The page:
In terms of parental guidance, the film is rated R and a lot the content and humor is very edgy/mature so only show it's only for mature teenagers and up.

I'll also say that I personally understand where Joyce Slaton is coming from when she mentioned female writers. Not all the time, but often times, if women are writing films about women, it often feels a bit more authentic as they themselves are women (like Annie Mumolo with "Bridesmaids" and Kenya Barris and Tracy Oliver with "Girls Trip")

This title contains:

Positive Messages
Positive role models
Parent Written byTami L. January 20, 2020

Selma Hayek Can’t Save This Train Wreck

This film is not funny and was a waste of money. Poor Giffany Haddish is typecast again playing the same foul mouthed, oversexed, carefree dumb girl while Rose Byrne is is typecast as the upstight, serious, business-minded of the two business partners. Selma Hayek plays a ruthless business woman who takes control of their company and works really hard to break up their life long friendship. The movie does a good job at depicting women in a man’s business world; friendship; and supporting each other. It also shows how caddy and petty women can be and the stereotypical woman boss which is tired and not productive in today’s society. It has a lot of sex , sex talk, sex innuendo, and sex references. It has a lot of cursing. The acting is terrible and the stars are wasted. It does not really show women in a good light. There humor is tired and there are no laugh-out-loud moments. It really is a bomb. I went with a group of gal pals and we had decent expectations. We wished we could have gotten our money back. We all thought it was terrible. This movie is raunchy and not for under 16.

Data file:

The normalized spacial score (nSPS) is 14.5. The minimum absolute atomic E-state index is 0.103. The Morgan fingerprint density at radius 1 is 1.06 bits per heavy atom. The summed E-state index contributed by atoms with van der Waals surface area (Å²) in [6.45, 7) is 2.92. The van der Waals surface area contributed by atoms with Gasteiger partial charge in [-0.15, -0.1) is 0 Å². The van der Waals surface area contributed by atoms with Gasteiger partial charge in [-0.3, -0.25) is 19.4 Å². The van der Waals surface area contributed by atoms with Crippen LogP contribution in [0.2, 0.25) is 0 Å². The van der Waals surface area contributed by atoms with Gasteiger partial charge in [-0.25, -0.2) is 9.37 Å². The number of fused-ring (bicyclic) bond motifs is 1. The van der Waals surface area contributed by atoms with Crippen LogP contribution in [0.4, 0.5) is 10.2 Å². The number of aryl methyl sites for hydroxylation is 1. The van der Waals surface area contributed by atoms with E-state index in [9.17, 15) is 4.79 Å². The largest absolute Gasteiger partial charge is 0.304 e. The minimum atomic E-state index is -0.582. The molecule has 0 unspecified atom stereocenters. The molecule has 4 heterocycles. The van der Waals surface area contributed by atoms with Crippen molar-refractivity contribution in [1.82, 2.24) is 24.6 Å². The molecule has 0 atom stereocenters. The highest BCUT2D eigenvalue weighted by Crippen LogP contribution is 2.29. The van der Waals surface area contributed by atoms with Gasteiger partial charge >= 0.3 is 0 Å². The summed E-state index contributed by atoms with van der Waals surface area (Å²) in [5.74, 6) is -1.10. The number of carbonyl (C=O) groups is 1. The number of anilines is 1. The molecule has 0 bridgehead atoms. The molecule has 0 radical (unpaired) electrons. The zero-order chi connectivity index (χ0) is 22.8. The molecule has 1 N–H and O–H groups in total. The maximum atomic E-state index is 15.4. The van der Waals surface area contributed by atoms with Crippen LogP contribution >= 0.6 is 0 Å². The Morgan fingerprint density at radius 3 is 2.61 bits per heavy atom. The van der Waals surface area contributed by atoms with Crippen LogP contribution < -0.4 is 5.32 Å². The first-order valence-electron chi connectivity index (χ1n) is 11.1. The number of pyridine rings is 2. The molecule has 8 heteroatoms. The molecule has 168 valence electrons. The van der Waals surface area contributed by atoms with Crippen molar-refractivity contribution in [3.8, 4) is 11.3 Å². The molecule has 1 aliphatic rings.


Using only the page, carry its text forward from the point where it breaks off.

This title contains:

Sexy stuff
Drinking, Drugs & Smoking
Adult Written byD D January 12, 2020

Another bad, incomplete review by this reviewer

A bad review by this reviewer has some incorrect and incomplete items in the review. For one, the reviewer seems to take a misandrist view about men regarding how women in this film use the b-word to describe each other and that this movie was written by all men as a way to criticize the film. I don’t think this reviewer has been around women these days. Many women refer to each other using the b-word in a playful manner. Even the ladies of “The View” have done it on the air. Secondly, there was in fact a female writer for this film, so this reviewer is incorrect in this regard, and therefore the misandrist view bashing men in this review was uncalled for.

The reviewer also failed to mention that during a baby shower scene, there was a very graphic “vagina” cake that was shown multiple times in closeup with a fake baby’s head poking out (crowning). The cake depicts pubic hair, vagina and labia. It’s strange that this reviewer seems to always avoid mentioning female genitalia, as was done in other reviews like her review of the TV show “Sex Education” all the while not having problems mentioning male genitalia in her reviews.

This title contains:

Sexy stuff